You may want to still your mind to experience calmness and peace in your life and believe that meditation is your answer.  You may also believe that mindfulness meditation is about learning to train your mind to be empty of thoughts.  While some of these are elements of any mindfulness practice, you will not experience long lasting peace or comfort in your life if you do not also cultivate a loving heart.

Mindfulness meditation and self-compassion are intimately connected.  You may believe and struggle with the idea of learning to be kind and loving yourself because you feel that it is selfish.  As you deepen your practice of mindfulness meditation and have more conscious awareness of the thoughts and feelings in your mind, it is crucial that you simultaneously make the attitudinal shift to be gentle and deepen your own self-compassion.

One practice that can help you is to use R.A.I.N.  R.A.I.N. is a traditional acronym used by many mindfulness meditation teachers such as psychologist, author and teacher Jack Kornfield.  Like rain that indiscriminately and gently touches all things it falls upon, mindfulness is about learning to be curious and cultivating your capacity to hold all of your experiences non-judgmentally with curiosity, openness, kindness and love. You are learning to befriend and not struggle with you mind.

  • Recognize:  As your mindfulness practice grows, the first step is to simply recognize and be aware of the stream of thoughts and feelings that surface in your mind.  Simply notice without elaborating.
  • Accept.  Without judging your experiences, learn to simply allow the stories in your mind to unfold and embrace your own vulnerability.  Like countless other people who have lived, the pain or discomfort that you experience is part of your humanity and the human experience.  Self-judgment or criticism will only add to your pain and lead to  your suffering.
  • Investigate: As you notice your mind’s many experiences and simply hold them in your awareness, investigate and learn to see beyond your fleeting thoughts and feelings to examine how the stories or feelings manifest in your body.  Is the experience part of some story that you are clinging to tightly as part of your  identity? Does it extend to your relationships with the people who you love?  Where else have you experienced the thoughts or feelings?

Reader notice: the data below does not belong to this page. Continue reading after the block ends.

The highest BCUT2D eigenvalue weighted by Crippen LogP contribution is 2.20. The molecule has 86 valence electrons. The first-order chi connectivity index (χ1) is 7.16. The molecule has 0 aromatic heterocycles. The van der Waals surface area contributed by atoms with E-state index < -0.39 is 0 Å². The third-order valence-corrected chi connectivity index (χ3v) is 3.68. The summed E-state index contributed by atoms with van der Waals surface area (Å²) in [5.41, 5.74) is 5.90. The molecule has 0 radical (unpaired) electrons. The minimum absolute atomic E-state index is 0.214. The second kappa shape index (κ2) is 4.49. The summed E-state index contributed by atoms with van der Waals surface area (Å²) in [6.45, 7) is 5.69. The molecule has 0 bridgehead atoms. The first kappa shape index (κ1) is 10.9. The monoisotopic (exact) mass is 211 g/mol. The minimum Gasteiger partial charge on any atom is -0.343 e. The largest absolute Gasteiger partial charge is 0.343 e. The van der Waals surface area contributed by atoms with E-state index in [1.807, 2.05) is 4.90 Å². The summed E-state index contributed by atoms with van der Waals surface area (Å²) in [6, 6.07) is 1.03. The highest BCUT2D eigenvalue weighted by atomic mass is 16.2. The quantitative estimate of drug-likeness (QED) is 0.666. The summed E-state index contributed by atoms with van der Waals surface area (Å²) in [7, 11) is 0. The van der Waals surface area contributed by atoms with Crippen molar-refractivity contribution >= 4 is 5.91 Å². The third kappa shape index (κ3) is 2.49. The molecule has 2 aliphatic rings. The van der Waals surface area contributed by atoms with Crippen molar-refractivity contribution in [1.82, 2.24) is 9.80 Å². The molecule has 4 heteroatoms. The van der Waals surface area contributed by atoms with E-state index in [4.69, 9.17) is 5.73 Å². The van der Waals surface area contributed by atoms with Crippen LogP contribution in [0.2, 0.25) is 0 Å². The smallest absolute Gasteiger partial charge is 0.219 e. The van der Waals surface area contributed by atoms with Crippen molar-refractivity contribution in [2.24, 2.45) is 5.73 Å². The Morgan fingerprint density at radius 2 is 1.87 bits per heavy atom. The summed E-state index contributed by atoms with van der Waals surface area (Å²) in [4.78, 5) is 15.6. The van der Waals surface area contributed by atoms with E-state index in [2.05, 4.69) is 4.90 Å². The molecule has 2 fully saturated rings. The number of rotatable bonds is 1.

• Non-identification:  Perhaps the most challenging and important step is to learn to not take what your mind tells your personally.   As you learn to consciously hold your mind’s constant chit chatter, you may believe and feel like many people that your private experiences define you.  However, as your mindfulness practice grows and you learn to cultivate self-compassion, you will also deepen your awareness and become the observer behind all of your experiences.  Simply noticing your experiences and cultivating self-compassion will allow you to act with a wise heart so that you do not take your experiences personally.

As with any skill, R.A.I.N. is a tool that without consistent practice will not take you very far.

To your health and success,
Dr. Sandoval

To learn more about how working with a psychologist and holistic health coach can help you to enhance your health and well-being, call or email Dr. Sandoval to schedule a free consultation.

The information, published and/or made available through the website, is not intended to replace the services of a physician, nor does it constitute a physician-patient relationship. This blog is for informational purposes only and is not a substitute for professional medical advice. You should not use the information in this post for diagnosing or treating a medical or health condition. You should consult a physician in all matters relating to your health, particularly in respect to any symptoms that may require diagnosis or medical attention.  Any action on the reader’s part in response to the information provided in this blog is at the reader’s discretion.